"If I get to have as much wisdom as they much have, I hope I can get up in the morning. I hope I can get in the car by myself. I hope I can drive the car. I hope I can get out of the car by myself. I hope I can bend over and put on my own hiking boots. I hope I can walk around a short nature trail. I hope I can take a short hike... let alone climb a mountain on a 18 km trail in one day!"

Gary and Dona on Summit of Mt. Rufus Gary and Dona on Summit of Mt. Rufus
Summit of Mt. Rufus

The view from the top was wonderful, although hazy, but we weren't complaining. Wow! There were lakes in little pockets all over the landscape; mountains to climb and valleys to explore everywhere you looked. Definitely worth coming back for if life gives you enough time.

Summit View Summit View
Mt. Rufus Summit View
Summit View Summit View
Trail Down

We spent a half hour eating lunch and relaxing, and then it was time to head down. We still had ten or so km to go, and it was 3:00 in the afternoon. It was a good thing it was the Australian summer/fall.

Dona Starting Down
Starting Down

The trail down wound its way past some cool house-sized boulder cliffs.

Approaching Boulder cliffs Into the Cliffs
Approaching Boulder cliffs
Dona heading down View of Boulders from Below
Dona Heading Down View of Boulders from Below

Because it is so wet, and apparently because this is a popular route, places where the trail would be eroded and muddy had a boardwalk. They usually had chicken-wire or something similar covering the boards to give you traction in wet conditions. The trail crews put in a lot of work building that stuff. I wonder how long it lasts, and in the end whether or not it turns out to be a time-saver as far as maintenance goes. It certainly prevents a lot of erosion, and I suspect in wet weather it makes for better walking.

Part of the trail went through a fairy-land of moss. It would have been a real bog without the boardwalk.

Boardwalk on Steep Descent Boardwalk across Moss Carpet Moss Carpet
Boardwalk on Steep Descent Boardwalk across Moss Carpet Moss Carpet

We came to a man-fern which had had its leaves in curlers. And then we were back in the Eucalyptus forest, with Yellow Wattlebirds and Wombats.

Curly Leaved Man Fern Yellow Wattlebird Wombat
Curly-Leaved Man-Fern Yellow Wattlebird Wombat

There were some big old eucalyptus trees growing at about a 45 degree angle. And some with really colorful wood just under the bark.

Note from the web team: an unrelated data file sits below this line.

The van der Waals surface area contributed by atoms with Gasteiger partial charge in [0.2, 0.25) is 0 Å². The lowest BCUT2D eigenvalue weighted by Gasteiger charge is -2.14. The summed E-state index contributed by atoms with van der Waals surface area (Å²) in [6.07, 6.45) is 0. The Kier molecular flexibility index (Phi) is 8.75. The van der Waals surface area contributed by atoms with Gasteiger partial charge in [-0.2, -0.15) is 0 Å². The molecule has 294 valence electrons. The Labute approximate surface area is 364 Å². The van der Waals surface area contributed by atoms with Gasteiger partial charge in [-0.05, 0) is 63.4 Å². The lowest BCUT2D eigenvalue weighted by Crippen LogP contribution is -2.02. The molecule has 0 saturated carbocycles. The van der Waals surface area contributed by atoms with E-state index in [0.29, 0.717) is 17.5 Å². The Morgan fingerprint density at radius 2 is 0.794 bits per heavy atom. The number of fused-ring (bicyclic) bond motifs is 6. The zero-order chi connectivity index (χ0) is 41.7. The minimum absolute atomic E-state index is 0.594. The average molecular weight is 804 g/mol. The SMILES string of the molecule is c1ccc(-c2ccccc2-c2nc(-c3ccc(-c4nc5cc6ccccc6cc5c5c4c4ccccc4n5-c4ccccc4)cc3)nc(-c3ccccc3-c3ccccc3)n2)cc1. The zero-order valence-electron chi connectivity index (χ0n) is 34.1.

Leaning Eucalyptus Eucalyptus Colored Bark / Underbark
Leaning Eucalyptus Eucalyptus Colored Bark / Underbark

It was a weird landscape from bottom to top and back down. Sometimes when we would stop and pause and I would look around, I felt like Alice in Wonderland.

Dona Resting Pond
Dona at Rest Stop Pond
Wow! That's a Red Fungus

Our feet and joints were a bit sore when we arrived back at the bottom. It had taken us ten hours, not eight, but we were happy to have had such a great day. We debated checking into a hotel for a hot shower and a nice bed, but they were expensive. We inquired about the campground -- it was still open, and had hot showers. So we pulled in and pitched the tent. Dona headed for the shower while I worked on dinner. While I was doing that, an Eastern Quoll came ambling by. Then Dona and I swapped. The showers were great, except... they were coin-operated, six minutes for a dollar. We each discovered, the hard way, that the six minutes is wall-clock time, not running-hot-water time. I would run the water then turn it off, thinking I was stretching my hot-water time. I'd soap up, then turn the water back on. I had just soaped up one last time when I heard a click, and realized I was out of hot water. I quickly shut it off. Then I thought a bit and realized there was pipe between the heater and the shower head. That pipe had to have hot water in it, so I turned it back on, rinsed off in a hurry, and shut it down just as it was turning cold.

We went to bed tired but contented, and woke up the next morning to an incredible medly of wonderful bird sounds. I have no idea what they all were -- I was half asleep, and I can't identify our own bird sounds, let alone strange Tasmanian ones. But it was wonderful. Why waste $125 on a plain old motel room when you can wake up to a serenade of birds for $25?

This was the day the weather was supposed to change, and we had a long day of traveling planned -- we were going on a search for Tasmanian veneers.